When managers ask me about guiding their metrics journey, I first ensure they start with the vision for their organization. What is the company aiming to achieve and what should we measure to track that progress? Once you have understood and translated this strategic vision to your team, you can and should explicitly link it to your measurement system. Too often, managers start from the metrics they have instead of the metrics they need. Three examples:
- A car company was proud to have the highest Facebook following and engagement in the country, but saw no increase in sales or market share. It turns out its social media audience did not come in for test drives, which was necessary to get them to purchase.
- An airline used to measure and reward for on time departure, but its customers wanted on time arrival. Employees learned to game the system as closing the doors was the measure of on time departure, and passengers waited on the runway
- A bank was surprised customers did not like a branch where managers often worked overtime after a new directive from HQ to improve customer service. Turns out managers were not discussing ways how to best implement it, but instead devised clever schemes to circumvent it, and blame it on tech system failure.
From products to services, these examples demonstrate the 3 marketing metric mistakes:
- Tracking metrics that only marketing cares about
- Failing to link metrics to market outcomes, such as sales or profits,
- Failing to link metrics to productive actions employees can take to increase them.
How do you avoid these mistakes? By starting from the vision, as chapter 3 in notsizedata.com shows and applies for organizations across the globe. We discuss how to uncover the strategic vision for your organization and explicitly link it to your marketing measurement system. Too often, managers start from the metrics they have instead of the metrics they need. Starting with the vision helps to avoid that trap.
5 ‘metrics you have’ that may not be the ‘metrics you need’:
Marketing activity: your customers do not care how many tweets or direct mails you sent out this year. What was the response of (prospective) customer to them? If nothing, did your marketing activity help feed your brand, allowing you to attract better talent and/or better deals with other market players?
Marketing activity metrics can complement customer response metrics to diagnose whether a lack of success is likely due to a lack of effort vs a lack of resonance, but do not tell the full story. You need to link your activity to the chain of marketing productivity.
- Paid search clicks: How many of those clicks end up being paying customers? Why is this % so low and how can we improve it?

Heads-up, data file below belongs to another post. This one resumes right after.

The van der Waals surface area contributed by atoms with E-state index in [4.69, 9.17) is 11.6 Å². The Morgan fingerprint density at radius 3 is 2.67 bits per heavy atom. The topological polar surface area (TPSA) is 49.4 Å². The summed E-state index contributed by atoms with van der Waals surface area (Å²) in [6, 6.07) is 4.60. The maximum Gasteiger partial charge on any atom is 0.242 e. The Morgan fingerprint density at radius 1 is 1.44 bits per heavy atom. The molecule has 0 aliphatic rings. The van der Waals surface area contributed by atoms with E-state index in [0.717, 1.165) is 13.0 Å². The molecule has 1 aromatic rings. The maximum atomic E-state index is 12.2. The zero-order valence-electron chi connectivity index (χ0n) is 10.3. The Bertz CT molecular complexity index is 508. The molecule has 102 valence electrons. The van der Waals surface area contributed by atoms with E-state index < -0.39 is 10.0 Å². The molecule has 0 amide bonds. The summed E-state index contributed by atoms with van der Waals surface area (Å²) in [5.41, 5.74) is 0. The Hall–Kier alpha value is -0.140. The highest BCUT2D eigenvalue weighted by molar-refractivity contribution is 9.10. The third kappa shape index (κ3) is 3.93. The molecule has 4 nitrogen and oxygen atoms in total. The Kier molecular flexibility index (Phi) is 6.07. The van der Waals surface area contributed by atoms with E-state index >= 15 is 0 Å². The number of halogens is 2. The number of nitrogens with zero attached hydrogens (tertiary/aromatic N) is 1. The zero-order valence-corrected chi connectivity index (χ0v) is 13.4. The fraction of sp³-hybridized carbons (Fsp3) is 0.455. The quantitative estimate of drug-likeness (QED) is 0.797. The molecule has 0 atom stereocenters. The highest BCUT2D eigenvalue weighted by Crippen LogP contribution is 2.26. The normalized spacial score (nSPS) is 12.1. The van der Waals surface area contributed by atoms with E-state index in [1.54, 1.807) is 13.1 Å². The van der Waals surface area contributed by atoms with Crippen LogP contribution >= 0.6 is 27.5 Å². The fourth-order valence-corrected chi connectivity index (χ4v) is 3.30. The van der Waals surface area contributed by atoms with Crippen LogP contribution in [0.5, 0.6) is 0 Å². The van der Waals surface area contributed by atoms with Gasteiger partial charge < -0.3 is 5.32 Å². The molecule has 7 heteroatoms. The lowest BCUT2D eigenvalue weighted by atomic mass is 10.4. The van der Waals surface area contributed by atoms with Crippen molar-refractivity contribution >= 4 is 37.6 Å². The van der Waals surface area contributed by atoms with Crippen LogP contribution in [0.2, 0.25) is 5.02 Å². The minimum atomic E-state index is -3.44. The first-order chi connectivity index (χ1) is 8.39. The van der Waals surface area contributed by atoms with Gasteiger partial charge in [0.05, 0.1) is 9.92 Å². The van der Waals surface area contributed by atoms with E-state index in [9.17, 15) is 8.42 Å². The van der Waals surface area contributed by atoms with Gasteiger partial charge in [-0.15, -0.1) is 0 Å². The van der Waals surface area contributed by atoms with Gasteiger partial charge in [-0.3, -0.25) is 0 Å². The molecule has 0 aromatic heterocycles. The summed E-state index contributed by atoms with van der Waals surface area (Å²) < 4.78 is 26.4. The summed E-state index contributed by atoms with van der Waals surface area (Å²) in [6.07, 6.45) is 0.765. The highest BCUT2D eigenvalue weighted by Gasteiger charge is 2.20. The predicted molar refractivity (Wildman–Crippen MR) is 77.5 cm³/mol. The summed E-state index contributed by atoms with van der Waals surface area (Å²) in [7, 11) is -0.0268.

Research shows that paid search works best for lesser known brands with products of high ‘situational importance’, e.g. refrigerators and office furniture. Customers only need such products once in a blue moon and do not keep track of changes when they are not in the market for the product. However, once in the market, customers need to efficiently search for lots of information, and search engines shine for this job. In contrast, paid search is often superfluous for well-known brands of products or services customers use often, such as eBay.
- Social media engagement: Is it positive or negative for your brand? Which topics do engagers talk about? Is there any possibility to gain new customers?
Research shows that the vast majority of people following your brand on social media are already customers. And usually they are a tiny component of your user base – well under 1/10 of one percent. Following a brand on social media is unlikely to improve purchases by the follower – the real benefit may come from her friends being exposed to the brand and the follower’s endorsement. Moreover, user-generated discussions – even mudslinging by your rival brand’s customers, increases the buzz for your brand and shows prospective customers how much your current customers care for you.
- Website visits: How many visitors are actually in the market for your product? What do they look for when on the website? Do they leave happy or frustrated?
Research shows that most website visitors already bought your product and want specific use information. Therefore, you need different landing pages and/or different ads to pull them in. Moreover, changes to website visits show little correlation with mindset metrics (such as awareness, consideration and preference) and should thus be complemented with such mindset metrics to predict changes to brand fortunes.
- Word-of-mouth: Which reasons do recommenders give for your brand? Which topics do detractors complain about? Do you only measure online WOM or also offline WOM?
Research shows that online WOM sentiment is often NOT predictive of brand outcomes and that online WOM and offline WOM may lead to different conclusions about which brands are hot vs not:
What do I recommend? Work backwards from your customer goals to metrics to helps your organization assess the ultimate value of these metrics. This vision serves as a compass in the overwhelming ocean of available ‘solutions’ offered as an easy fix.
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